Among the earlier works is the epic “Circus of the Imagination” with literally thousands of figures crammed into what could only be described as something akin to a Hieronymus Bosch or Ken Russell carnival.  “Allism: The Next Wave” features rocketing giant penises amidst a disturbingly surreal universe. In that canvas and in canvases such as “Days in Taranta”, ‘Allism Pyramid”, ‘Allism in Toyland”, and “Worlds of Allism” unspeakable acts of torture  and sexual humiliations are being perpetrated upon  exposed women. These works are as unsettling as stumbling upon one of the many second and third century Gnostic Apocalypses. Understandably, damn few women responded to Boyer’s works from that period.

Later, Boyer’s works became increasingly obsessed with his unique shapes and compositions, taking him into the realms of energized landscapes, such as ‘Superstructure” and “Skyline.” Voodoo masks were a frequently repeated them, and later Boyer ventured into complete abstraction in canvases titled  “Infinite Energy Array” and “Shattered.”

* I came across a 1995 treasure: a Nuvo article on Jan Scott Boyer, that I thought couldn’t be more perfect. It was written by art critic Sharon Calhoon.

“ARTIST JAN SCOTT BOYER has been writing to me for about 18 months.
Sometimes it’s once a week, sometimes once a month. All the letters
are the same- usually on legal paper, cursive at the beginning,
jabbingly printed at the end, highlighted with red underline marks
and words running in every direction.
They all read the same. Here’s part of his March 12,1995 letter-
which is much like the others:
Dear Miss Calhoon
I have solidified STRONG SUPPORT for my ALLISM ART on Mass Ave,
Galleries, I am getting a following downtown, my ALLISM ART is being
collected already, now I am about to expand to another gallery, one
perhaps two are ready to give me a serious ALLISM Show. I plan a show
in 95 in Indianapolis, perhaps Chicago, I will go to Chicago next,
will expand to Broadripple too.
ALLISM is the HOTTEST art in Indy.I will simply let them see the
magnetic art power, will ignite INSTANT momentum, chain reaction,
make instant MOST visible. ALLISM IS MY CUBISM, only MORE powerful.
ROCK IS ALLISM NEXT WAVE most powerful cutting edge thing going on
in art in Indy, AMERICA, if you are a SERIOUS PROFESSIONAL AT ALL
come to my studio bring MR. Ullmann.
Black hole of ART UNIVERSE. Dare to go beyond.
Jan Scott Boyer Creator of Allism.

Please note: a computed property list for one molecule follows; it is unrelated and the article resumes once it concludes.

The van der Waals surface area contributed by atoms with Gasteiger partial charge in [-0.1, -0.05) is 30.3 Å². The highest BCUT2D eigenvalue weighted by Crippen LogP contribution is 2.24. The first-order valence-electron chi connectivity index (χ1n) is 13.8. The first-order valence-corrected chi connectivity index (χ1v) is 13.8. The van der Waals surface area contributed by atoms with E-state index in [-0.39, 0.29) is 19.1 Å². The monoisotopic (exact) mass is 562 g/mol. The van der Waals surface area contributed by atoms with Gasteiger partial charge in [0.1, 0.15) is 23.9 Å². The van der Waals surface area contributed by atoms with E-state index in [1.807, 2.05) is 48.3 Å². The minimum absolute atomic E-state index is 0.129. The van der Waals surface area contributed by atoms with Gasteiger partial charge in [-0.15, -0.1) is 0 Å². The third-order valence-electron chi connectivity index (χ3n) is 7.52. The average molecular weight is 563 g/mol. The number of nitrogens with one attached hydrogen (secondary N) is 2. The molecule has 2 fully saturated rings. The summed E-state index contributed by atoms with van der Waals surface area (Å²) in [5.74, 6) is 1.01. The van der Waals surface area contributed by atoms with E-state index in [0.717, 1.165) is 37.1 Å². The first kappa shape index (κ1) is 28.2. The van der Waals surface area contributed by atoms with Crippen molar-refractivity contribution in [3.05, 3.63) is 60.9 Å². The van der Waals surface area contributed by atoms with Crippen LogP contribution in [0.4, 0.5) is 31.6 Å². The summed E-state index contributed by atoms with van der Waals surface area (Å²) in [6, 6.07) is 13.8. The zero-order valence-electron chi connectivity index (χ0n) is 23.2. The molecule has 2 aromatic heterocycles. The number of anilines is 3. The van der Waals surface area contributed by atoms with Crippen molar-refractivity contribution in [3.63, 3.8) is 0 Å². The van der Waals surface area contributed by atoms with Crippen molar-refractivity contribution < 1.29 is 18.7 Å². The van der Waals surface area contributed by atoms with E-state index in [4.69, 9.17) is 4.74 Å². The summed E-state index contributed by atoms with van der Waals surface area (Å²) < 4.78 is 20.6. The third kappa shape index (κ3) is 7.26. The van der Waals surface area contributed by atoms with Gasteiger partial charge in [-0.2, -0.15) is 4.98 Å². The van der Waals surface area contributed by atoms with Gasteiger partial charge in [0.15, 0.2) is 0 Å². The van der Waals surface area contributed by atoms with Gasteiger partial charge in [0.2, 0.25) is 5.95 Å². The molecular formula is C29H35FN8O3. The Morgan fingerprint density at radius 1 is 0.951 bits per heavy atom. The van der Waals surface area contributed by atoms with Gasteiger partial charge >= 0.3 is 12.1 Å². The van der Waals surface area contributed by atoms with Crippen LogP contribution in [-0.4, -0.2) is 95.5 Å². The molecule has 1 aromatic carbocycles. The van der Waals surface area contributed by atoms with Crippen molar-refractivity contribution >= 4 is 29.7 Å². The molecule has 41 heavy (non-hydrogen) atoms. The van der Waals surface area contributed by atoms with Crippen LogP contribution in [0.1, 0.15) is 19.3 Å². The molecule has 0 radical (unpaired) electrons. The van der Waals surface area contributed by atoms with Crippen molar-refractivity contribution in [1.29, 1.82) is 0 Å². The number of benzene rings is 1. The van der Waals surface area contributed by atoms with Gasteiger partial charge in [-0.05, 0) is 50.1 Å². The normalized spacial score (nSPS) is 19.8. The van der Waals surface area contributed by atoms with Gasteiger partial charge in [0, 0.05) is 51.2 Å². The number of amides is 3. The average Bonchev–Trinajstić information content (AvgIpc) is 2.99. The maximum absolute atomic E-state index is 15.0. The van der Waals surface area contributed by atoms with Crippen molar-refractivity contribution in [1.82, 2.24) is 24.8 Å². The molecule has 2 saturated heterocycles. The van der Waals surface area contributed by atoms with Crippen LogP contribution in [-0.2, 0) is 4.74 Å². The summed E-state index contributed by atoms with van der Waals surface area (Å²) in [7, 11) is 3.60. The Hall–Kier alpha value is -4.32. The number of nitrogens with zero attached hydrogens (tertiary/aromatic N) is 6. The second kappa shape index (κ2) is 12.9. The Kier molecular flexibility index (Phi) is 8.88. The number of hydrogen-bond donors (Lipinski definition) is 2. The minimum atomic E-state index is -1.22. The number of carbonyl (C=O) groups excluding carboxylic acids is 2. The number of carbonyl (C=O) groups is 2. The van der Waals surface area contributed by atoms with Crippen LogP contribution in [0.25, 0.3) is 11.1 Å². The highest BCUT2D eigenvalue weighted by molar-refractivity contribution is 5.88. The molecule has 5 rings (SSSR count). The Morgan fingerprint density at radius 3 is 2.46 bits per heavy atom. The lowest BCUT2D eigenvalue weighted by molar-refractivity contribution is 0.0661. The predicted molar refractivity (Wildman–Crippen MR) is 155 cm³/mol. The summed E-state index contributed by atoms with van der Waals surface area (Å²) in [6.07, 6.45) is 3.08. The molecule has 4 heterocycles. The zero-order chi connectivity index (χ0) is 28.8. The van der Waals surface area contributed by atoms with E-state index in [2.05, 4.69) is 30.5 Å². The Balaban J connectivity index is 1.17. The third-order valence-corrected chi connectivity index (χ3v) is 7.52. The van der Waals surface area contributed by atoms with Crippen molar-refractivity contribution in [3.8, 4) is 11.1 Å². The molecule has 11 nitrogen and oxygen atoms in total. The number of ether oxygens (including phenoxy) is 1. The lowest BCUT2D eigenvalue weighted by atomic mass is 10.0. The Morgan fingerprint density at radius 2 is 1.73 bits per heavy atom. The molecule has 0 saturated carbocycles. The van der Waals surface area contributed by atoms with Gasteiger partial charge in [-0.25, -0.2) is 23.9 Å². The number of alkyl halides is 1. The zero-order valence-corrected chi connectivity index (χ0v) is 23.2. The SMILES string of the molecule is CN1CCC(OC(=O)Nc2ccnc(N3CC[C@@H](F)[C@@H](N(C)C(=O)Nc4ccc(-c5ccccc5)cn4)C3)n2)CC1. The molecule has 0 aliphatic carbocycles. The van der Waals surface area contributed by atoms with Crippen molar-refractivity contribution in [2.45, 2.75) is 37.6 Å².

After years of this kind of relentless communication with just about
everyone remotely connected with art, Boyer is finally being
exhibited at the Denoument Gallery. Though Boyer is actually a damn-
fine painter, his imagery couldn’t be more disturbing.
It is obsessive sexual imagery where nude and wicked women are
exposed and posed in the most degrading manner. They are dismembered.
Devilish heads emerge from their abdomens while the monster’s horns
spear the evil goddess’s huge breasts. Every manner of body fluid is
squirting out of every imaginable and unimaginable site. Boyer
totally exposes these women’s labium and rectums. Multiple large
penises of many colors penetrate the women. Long tongues snake toward
the orifices. Fecal matter oozes forth.
In some of the smaller canvases Boyer focuses on a singular evil
queen. In larger works there is a network of such women, who exist in
corners of the futuristic Allism metropolis. In these scenes, BLADE
RUNNER landscape meets the psycho, carnivorous sexual pervert.
Most critics, gallery owners and media persons have believed if they
ignored Boyer, he would go away. There has been a universal attitude
of ‘not encouraging’ him. Despite his treatment, Boyer has
Steven Stoller, Denoument Gallery’s owner, said he gave Boyer the
exhibit because the artist has followed his personal vision for
seven years, regardless of the media and art community’s inattention.
Stoller considers Boyer an outsider artist and he may be right.
In the largest definition of the term, outsider art is created by a
self taught artist who works tirelessly in a vernacular of his own
invention. He is not influenced by market or fad. Where Boyer
separates himself from true outsider artists, though, is in his
obsession to gain attention for his work.
Some pretty pushy artists have sent mail my way, but none come close
to Boyer. His pestering  borders on harassment .Although I’d seen a
piece or two of Boyer’s art over the last two years, I went to his
opening because you never know where genius lurks. There IS something
lurking in Boyer and his work, and it’s pretty creepy. At the
opening Boyer told me that if I wrote about him, he wouldn’t bother
me again-and I have witnesses.”

Jan Scott Boyer’s work can be seen and purchased at the Artistic Spirit Gallery website, which is below, along with that site’s bio on Boyer.

Allism in Toyland




Artistic Spirit Bio:

Jan Scott Boyer was born in Indiana in 1941. He attended area Catholic schools but suffered from a learning disability and never attended high school. He began painting as a teenager and did both landscapes and abstracts. He traveled and sold his canvases all over the Midwest but was overcome by stress and placed on disability. His career has been a study of contrasts. He has been a three time prize winner at the Hoosier Salon. In 1989, he created “Allism,” an abstract motif that depicted horrendous scenes of torture. He has been placed under scrutiny because of a letter writing campaign to area art professionals but he has also been featured in local and national outsider art shows. The content of his work continues to evolve, as does his process. An overview of his paintings of the last fifteen years or so will show the deliberate changes he has made. The transition is never sudden but the viewer can see old merging with new forms until he has adapted to his latest subject matter and painting techniques. He will spend weeks completing details on his canvases, some containing hundreds of figures, buildings, or objects from his very creative imagination.